I thoroughly enjoyed "The Evolution of God" by Robert Wright. I recommend it to anyone interested in reading about the development of the three Abrahamic religions from the point of view of cultural evolution.
Rather than "reduce" religion to a byproduct of natural selection, the author suggests that its continual adjustment to the facts on the ground, its continual evolution, is a sign of its relevance - that it has historically been an important resource in mankind's gradual but steady trend towards alignment with a real, objective (transcendent?) morality. "Transcendent morality" meaning that there is a universal behavioral trend which gives more fitness to a culture. Anyone familiar with Wright's writing will know that his favorite term is "non-zero sum-ness", meaning that a culture, made up of individuals of course, which finds the most symbiosis, the most "non-zero sum" relationships, between its individual members and with other cultures tends to have greater fitness - a greater tendency towards self-preservation. Wright's idea is that this transcendent moral code MIGHT be evidence of some sort of design - and he is careful to specify design not as a competitor to natural selection, but rather as the source of natural selection. But Wright is no dogmatist on specific conclusions. He simply says that if one is inclined to believe in an underlying purpose to existence, then this moral code that man is continually discovering through cultural evolution (two steps forward, one step back) could be used to support that idea - if one is so inclined.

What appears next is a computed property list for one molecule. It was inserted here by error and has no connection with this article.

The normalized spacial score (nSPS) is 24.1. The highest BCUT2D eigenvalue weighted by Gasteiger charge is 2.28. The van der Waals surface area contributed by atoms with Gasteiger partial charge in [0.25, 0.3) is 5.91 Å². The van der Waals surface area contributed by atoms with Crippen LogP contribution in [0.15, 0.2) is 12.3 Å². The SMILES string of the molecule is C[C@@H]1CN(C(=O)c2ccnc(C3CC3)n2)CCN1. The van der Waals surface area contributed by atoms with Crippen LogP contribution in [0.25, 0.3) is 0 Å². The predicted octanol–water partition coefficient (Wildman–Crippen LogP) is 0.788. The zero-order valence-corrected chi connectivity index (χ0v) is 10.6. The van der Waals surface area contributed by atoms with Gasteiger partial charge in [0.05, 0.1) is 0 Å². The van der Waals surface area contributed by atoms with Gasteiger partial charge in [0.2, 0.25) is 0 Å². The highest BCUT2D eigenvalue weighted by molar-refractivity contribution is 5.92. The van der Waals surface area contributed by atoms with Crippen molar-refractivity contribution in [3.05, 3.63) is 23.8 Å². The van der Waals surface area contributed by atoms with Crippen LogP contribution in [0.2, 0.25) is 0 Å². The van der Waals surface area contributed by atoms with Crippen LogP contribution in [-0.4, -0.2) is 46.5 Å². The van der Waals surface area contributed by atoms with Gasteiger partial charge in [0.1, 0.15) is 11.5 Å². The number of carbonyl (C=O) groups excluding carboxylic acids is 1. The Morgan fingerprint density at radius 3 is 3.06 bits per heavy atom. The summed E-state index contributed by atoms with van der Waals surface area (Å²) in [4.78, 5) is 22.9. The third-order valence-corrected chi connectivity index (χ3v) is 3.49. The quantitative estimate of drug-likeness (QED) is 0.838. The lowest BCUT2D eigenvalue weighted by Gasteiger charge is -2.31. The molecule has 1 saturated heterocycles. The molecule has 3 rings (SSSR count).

But it is a great book even if one is not inclined to make such leaps. His stories of the development of these religions are very insightful. While he describes different innovations in religious thought as the product of perceived self-benefit, he is also respectful of the religious impulse which is describes in the words of William James - "the belief that there is an unseen order, and that our supreme good lies in harmoniously adjusting ourselves thereto." A specific religious innovator (a Josiah, Paul or Mohammed) might be a true believer, not just a self-promoter. But the greater question is not "why did this thinker introduce this idea", but rather "why did this particular idea resonate within the cultural context of the time and become successful?"